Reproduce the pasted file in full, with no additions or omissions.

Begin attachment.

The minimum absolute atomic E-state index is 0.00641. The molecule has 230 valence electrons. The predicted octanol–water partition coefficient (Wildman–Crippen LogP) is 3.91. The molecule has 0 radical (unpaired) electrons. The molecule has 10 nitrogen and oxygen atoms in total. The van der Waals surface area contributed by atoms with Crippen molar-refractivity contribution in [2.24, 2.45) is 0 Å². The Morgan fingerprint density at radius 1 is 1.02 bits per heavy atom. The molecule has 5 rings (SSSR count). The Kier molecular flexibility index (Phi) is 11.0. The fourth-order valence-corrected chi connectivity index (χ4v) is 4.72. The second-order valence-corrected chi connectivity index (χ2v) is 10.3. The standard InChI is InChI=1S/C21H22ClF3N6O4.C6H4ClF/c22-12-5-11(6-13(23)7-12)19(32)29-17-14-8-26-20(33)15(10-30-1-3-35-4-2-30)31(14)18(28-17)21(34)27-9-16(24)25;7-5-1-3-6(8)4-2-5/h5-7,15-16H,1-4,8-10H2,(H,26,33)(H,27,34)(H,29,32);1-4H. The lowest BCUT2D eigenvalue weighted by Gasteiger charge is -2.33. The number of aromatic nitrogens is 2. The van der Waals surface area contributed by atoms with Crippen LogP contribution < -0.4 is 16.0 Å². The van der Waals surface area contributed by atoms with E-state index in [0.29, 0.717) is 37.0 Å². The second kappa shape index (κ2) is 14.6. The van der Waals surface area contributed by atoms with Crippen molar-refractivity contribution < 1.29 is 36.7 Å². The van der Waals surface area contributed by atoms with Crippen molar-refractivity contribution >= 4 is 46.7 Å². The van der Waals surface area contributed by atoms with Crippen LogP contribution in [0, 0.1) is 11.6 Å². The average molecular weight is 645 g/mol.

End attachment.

The minimum absolute atomic E-state index is 0.00641. The molecule has 230 valence electrons. The predicted octanol–water partition coefficient (Wildman–Crippen LogP) is 3.91. The molecule has 0 radical (unpaired) electrons. The molecule has 10 nitrogen and oxygen atoms in total. The van der Waals surface area contributed by atoms with Crippen molar-refractivity contribution in [2.24, 2.45) is 0 Å². The Morgan fingerprint density at radius 1 is 1.02 bits per heavy atom. The molecule has 5 rings (SSSR count). The Kier molecular flexibility index (Phi) is 11.0. The fourth-order valence-corrected chi connectivity index (χ4v) is 4.72. The second-order valence-corrected chi connectivity index (χ2v) is 10.3. The standard InChI is InChI=1S/C21H22ClF3N6O4.C6H4ClF/c22-12-5-11(6-13(23)7-12)19(32)29-17-14-8-26-20(33)15(10-30-1-3-35-4-2-30)31(14)18(28-17)21(34)27-9-16(24)25;7-5-1-3-6(8)4-2-5/h5-7,15-16H,1-4,8-10H2,(H,26,33)(H,27,34)(H,29,32);1-4H. The lowest BCUT2D eigenvalue weighted by Gasteiger charge is -2.33. The number of aromatic nitrogens is 2. The van der Waals surface area contributed by atoms with Crippen LogP contribution < -0.4 is 16.0 Å². The van der Waals surface area contributed by atoms with E-state index in [0.29, 0.717) is 37.0 Å². The second kappa shape index (κ2) is 14.6. The van der Waals surface area contributed by atoms with Crippen molar-refractivity contribution < 1.29 is 36.7 Å². The van der Waals surface area contributed by atoms with Crippen molar-refractivity contribution >= 4 is 46.7 Å². The van der Waals surface area contributed by atoms with Crippen LogP contribution in [0, 0.1) is 11.6 Å². The average molecular weight is 645 g/mol.